ASU women entrepreneurs find opportunities with new business grant
“It didn’t hit me for a while that I was one of a few females,” Corbett says. “But gender doesn’t matter, a great idea is a great idea whether you are male or female.”
ASU alumna Paige Corbett is the co-founder of Pet Sit N Stay, an online matching platform for in-home pet care. While in school, Corbett says she felt like she was one of only a few girls at entrepreneurship events.
As of 2014 there are about 9.1 million women-owned businesses, according to the 2014 State of Women-Owned Business Report commissioned by American Express OPEN.
Though Arizona is considered to be in a “much-better-than-average” position than other states according to the report, there could still be room for improvement.
Arizona State University has received a grant from the U.S. Small Business Administration (SBA) to create a new initiative to support and advance women-led businesses.
The $50,000 grant will fund the ASU Women’s Entrepreneurship Initiative. The new program will increase the strengths of ASU’s Edson Entrepreneurship Initiative and the grant will provide new resources to advance programming for women entrepreneurs at ASU and in the community.
Corbett says that a program such as the Women’s Entrepreneurship Initiative could encourage women to take the leap to create their own business and to have the confidence in themselves to do so.
The grant stems from the SBA’s Growth Accelerator Fund, designed to help startups gain traction in the business community, says Robert Blaney, director of the Arizona district office of the SBA.
The Growth Accelerator Fund aims to draw attention and funding to certain parts of the country where there are gaps in the entrepreneurial community.
“The program allows startup businesses to become viable in less time,” Blaney says.
Blaney says those who were awarded the grants would have to commit to quarterly reports for a year, reporting the number of jobs created, funds raised, startups launched and corporate sponsors. The information gathered in these reports will develop a database of accelerators and their impact.
Some of the other accelerators focus on the agricultural or manufacturing industries, while others are creating programs for software in entrepreneurism.
ASU is not the only place focusing on women entrepreneurs, there were other states awarded the grant with similar programs, Blaney says.
ASU was awarded the grant based on an application and the quality of a pitch video decided by seven judges, Blaney says. There were 800 applicants, 100 finalists and 50 awards, only three of which were universities.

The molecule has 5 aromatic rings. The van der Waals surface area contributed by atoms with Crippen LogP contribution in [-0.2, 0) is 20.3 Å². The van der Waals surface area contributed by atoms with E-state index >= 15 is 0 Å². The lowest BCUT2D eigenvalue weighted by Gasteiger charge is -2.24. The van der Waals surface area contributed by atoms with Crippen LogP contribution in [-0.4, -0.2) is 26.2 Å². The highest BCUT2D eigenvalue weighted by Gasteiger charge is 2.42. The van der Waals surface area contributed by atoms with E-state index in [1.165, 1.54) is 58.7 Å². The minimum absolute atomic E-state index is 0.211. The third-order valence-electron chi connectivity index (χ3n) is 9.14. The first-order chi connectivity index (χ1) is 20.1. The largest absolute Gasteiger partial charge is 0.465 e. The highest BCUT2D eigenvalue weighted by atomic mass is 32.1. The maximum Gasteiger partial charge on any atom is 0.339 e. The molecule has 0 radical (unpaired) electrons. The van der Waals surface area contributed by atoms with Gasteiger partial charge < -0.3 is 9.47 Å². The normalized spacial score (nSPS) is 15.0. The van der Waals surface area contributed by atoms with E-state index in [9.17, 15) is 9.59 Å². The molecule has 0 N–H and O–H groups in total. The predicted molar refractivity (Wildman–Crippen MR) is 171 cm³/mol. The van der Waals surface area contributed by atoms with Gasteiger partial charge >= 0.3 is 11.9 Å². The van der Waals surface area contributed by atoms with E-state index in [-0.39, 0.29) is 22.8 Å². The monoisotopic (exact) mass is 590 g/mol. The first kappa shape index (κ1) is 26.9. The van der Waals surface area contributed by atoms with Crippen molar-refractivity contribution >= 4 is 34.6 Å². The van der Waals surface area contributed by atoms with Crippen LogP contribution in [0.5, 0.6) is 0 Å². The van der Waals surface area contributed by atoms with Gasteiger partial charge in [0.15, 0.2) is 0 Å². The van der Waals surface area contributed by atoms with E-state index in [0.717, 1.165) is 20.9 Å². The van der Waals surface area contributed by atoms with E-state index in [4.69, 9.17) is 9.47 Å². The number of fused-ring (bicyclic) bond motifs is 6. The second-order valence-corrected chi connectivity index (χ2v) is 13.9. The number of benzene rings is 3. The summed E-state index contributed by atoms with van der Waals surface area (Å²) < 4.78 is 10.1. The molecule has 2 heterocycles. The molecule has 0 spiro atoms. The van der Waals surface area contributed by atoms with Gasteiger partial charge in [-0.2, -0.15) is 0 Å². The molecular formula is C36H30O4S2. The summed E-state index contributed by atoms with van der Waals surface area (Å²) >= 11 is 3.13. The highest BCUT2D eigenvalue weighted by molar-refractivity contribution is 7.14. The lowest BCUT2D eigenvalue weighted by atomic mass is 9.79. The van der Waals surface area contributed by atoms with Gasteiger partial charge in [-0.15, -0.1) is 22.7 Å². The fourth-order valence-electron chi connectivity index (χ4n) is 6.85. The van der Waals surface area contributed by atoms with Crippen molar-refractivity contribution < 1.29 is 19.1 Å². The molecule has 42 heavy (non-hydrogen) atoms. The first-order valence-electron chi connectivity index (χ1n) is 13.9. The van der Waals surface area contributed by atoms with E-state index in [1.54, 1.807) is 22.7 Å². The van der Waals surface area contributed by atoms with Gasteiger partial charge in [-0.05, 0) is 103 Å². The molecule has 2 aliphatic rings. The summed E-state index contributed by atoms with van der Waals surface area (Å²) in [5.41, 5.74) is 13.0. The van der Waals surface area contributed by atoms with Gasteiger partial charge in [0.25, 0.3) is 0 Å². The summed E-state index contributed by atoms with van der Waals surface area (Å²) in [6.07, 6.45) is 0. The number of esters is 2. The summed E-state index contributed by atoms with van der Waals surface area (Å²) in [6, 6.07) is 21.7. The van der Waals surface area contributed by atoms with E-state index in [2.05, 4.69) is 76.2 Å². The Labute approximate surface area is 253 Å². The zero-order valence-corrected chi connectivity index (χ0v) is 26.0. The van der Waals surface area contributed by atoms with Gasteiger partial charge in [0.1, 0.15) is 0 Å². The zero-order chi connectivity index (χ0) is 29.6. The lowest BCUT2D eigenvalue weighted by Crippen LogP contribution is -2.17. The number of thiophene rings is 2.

Sidnee Peck, director of the Center for Entrepreneurship at ASU, says that the grant further demonstrates ASU’s commitment to grow opportunities for all hopeful entrepreneurs.
“This sends a strong message of our dedication to our students who wish to explore entrepreneurship and receive training that will specifically target needs of various groups, in this case, females,” she says.
By empowering women to learn how to turn their passions into viable organizations, ASU hopes to break down any myths or barriers to entrepreneurship, Peck says.
Though numbers of women entrepreneurs are steadily increasing in Arizona, things can still be done to create more jobs and opportunities for women.
Kristin Slice is a board member at the National Association of Women Business Owners (NAWBO) Phoenix Chapter and says that ASU has yet to reach out to the organization.
“There are a lot of resources already in place in Phoenix, but there are gaps,” Slice says. “I’m excited to see where ASU thinks the gaps are.”
Slice says that the major gaps for women in the entrepreneurial ecosystem are access to capital and appreciation of women’s abilities to lead.
“If ASU finds a way to strengthen women’s access to capital and makes women feel empowered to ask for money, that could really make a difference,” she says.
“Our focus is to give women the confidence, skills and tools to take their business idea to the next level,” says Stephanie Dollinger, an ASU student and president of the women’s entrepreneurship club on campus.
“Women have the capability to do something and create something,” she says. “But they don’t feel that they have the ability to."
“Providing supplemental guidance and mentorship for women looking to start businesses is just vital,” she says.
Dollinger says she is excited for the grant and for the possibilities it brings for women entrepreneurs not just at ASU, but in the community as well.
Jennifer Boonlorn graduated with a business degree from ASU in 2001 and went on to form her own handbag business, Soul Carrier.
Boonlorn says she would have loved to have a mentor in her time at ASU, someone to push her and keep her on track.
“Someone who checked-in once a week, or even once a month, would have made a huge difference,” Boonlorn says. “I still want a mentor.”
“Having one-on-one genuine conversations, almost life-coaching or career-coaching, could make all the difference to someone starting out,” Boonlorn says.
Boonlorn says how the "white noise" of other people's opinions can really get a woman down when creating her own business and says that she faced a lot of white noise when she was in school.
"What we really need from a program like this is strong women to say to a student 'Yes, you can do this and you can have it all' and to be encouragers," Boonlorn says.
Reach the reporter at Alexa.Dangelo@asu.edu or via Twitter @andangelo15.